Volume 87 (2009) Issue 3 Pages 365-379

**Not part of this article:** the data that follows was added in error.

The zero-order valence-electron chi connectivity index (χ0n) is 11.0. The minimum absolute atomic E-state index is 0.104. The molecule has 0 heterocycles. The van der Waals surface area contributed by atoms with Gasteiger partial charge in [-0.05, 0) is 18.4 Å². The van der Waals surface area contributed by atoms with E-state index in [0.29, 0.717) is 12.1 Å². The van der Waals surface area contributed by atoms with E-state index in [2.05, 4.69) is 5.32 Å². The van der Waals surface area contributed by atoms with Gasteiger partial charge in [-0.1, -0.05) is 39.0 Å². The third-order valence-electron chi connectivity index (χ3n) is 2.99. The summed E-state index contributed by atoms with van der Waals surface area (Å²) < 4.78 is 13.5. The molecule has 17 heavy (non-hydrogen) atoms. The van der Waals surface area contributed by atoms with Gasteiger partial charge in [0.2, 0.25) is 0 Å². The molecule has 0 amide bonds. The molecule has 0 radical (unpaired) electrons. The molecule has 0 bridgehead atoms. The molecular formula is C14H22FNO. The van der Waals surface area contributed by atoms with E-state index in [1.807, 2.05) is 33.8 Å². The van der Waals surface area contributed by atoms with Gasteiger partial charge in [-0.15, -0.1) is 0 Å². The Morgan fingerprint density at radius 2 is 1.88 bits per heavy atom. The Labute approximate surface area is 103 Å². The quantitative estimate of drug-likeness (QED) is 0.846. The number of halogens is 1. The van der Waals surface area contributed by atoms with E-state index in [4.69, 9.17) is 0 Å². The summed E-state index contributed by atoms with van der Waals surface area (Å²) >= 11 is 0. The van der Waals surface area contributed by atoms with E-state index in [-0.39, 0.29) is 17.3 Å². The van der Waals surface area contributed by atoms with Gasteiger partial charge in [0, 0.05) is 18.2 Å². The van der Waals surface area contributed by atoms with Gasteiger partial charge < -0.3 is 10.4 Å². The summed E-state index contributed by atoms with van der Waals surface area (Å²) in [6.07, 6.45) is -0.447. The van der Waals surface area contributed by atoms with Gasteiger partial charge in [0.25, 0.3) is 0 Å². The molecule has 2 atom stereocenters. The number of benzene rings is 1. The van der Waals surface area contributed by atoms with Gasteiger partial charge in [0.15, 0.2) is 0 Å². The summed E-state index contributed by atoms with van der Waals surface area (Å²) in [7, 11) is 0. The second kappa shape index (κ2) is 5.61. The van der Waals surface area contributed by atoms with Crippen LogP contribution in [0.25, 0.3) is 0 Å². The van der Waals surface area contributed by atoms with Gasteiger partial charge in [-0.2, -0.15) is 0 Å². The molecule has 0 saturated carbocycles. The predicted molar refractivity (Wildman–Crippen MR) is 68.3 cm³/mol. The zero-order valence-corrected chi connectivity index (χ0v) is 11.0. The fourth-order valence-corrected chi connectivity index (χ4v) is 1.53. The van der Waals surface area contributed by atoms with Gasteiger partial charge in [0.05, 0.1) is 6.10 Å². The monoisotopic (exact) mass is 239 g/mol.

In order to study temporal and spatial variations of atmospheric CH4 quantitatively, we originally improved a measurement system for carbon and hydrogen isotopic ratios (δ13C and δD) of CH4 to attain high-precision measurements. By analyzing 100 mL aliquots of an ambient air sample, the precision of our system is 0.080‰ for δ13C and 2.20‰ for δD(1σ), which are one of the highest precisions reported so far. The system consists mainly of aCH4 preconcentration device and a continuous-flow gas chromatograph isotope ratio mass spectrometer equipped with a combustion furnace and a pyrolysis furnace for measurements of δ13C and δD. The preconcentration trap temperature was maintained at -130 ± 1°C during collection of CH4 from the air sample by passing it through the trap, then at -83 ± 1°C while remaining air components such as N2 and O2 except for CH4 escaped, and finally at 100 ± 1°C for CH4 elusion. The isotopic values are measured on a mass spectrometer, relative to respective reference gases. For this study, the δ13C and δD values of the reference gases were calibrated against our primary standards provided by the IAEA: our δ13C primary standard is NBS18, whereas our δD primary standards are V-SMOW and SLAP. To ensure the long-term stability and reproducibility of our measurement system, a calibrated whole air stored in a high-pressure cylinder, which was called “test gas,” was measured at least twice on each day when sample measurements were made. To measure small air samples, such as those extracted from ice cores, we also examined the relation between the sample size and the measured value of δ13C and δD: gradual enrichment of the δ13C occurred with decreasing CH4 content less than 8 nmol whereas no such effect could be seen for the δD. Furthermore, preliminary results of latitudinal distributions of δ13C and δdD were discussed along with CH4 concentrations obtained by our shipboard air-sampling program.